Let us consider the Sun as a starting point of our discussion of X-ray stars. A whole armada of satellites has observed and is observing the corona of the Sun. With only a few hours delay, the obtained images are made available to the general scientific and nonscientific public through the internet (at the web site http://www.sec.noaa.gov/sxi). In Fig. 10.1 we show the X-ray morphology of the Sun as seen by the Japanese Yohkoh satellite through the solar cycle; note that the spectral sensitivity and angular resolution of Yohkoh is very similar to that of ROSAT or XMM-Newton. The solar X-ray corona appears far from being spherically symmetric, rather it shows an extremely high degree of spatial inhomogeneity and small-scale structure with vast brightness differences (>104) between adjacent features. Plasma confinement in numerous loop-like structures is readily apparent. Coronae of stars appear as point-like sources, and the solar example as shown in Fig. 10.1 leads us to expect lots of substructure below the instrumental resolution. For the X-ray Sun temporal variability is observed on essentially all time scales covered by the Yohkoh observations, starting from seconds/minutes during eruptions up to decades (cf., Fig. 10.1) manifesting the solar cycle. At solar maximum the appearance of the solar corona is dominated by so-called "active" regions, at minimum few or none of those regions are on the solar disk and the X-ray output is produced by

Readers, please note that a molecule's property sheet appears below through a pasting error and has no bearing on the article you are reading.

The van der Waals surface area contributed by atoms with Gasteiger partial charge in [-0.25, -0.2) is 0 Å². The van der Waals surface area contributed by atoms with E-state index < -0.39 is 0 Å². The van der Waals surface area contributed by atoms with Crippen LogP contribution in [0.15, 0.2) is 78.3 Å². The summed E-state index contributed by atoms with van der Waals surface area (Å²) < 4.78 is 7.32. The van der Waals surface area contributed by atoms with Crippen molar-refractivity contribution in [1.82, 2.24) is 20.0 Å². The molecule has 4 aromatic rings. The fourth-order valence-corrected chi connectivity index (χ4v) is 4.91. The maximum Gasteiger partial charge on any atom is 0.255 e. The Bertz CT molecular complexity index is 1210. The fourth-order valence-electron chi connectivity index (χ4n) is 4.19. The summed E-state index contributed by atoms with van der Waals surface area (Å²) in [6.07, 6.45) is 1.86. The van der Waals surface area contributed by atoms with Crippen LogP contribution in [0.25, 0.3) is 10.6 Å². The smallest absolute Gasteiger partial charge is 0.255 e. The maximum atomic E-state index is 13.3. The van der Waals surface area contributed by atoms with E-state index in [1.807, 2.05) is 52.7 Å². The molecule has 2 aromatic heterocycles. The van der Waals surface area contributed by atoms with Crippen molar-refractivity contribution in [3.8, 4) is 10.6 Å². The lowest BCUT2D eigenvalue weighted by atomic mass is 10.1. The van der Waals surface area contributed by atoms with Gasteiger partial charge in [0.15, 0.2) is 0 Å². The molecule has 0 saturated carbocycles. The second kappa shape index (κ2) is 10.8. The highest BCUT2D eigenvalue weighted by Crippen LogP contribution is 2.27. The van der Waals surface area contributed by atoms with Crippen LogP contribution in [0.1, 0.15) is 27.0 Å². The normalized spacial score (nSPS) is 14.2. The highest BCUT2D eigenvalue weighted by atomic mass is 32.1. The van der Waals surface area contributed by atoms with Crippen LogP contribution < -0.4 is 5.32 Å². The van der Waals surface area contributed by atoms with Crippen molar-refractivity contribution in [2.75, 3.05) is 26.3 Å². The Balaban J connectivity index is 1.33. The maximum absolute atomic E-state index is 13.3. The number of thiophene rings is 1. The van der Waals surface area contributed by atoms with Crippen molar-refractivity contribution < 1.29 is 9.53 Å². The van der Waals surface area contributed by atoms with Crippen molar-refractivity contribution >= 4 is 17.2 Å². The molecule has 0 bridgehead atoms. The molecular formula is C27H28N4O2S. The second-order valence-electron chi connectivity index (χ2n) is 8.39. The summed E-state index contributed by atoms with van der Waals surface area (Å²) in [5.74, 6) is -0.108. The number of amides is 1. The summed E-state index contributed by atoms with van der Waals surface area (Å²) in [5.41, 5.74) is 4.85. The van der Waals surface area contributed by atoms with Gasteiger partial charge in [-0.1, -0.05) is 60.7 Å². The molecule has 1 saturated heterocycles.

more diffuse, much fainter emission regions. As a consequence, in the course of its 11-year cycle the solar X-ray luminosity varies by up to two orders of magnitude, depending on the considered spectral band pass.
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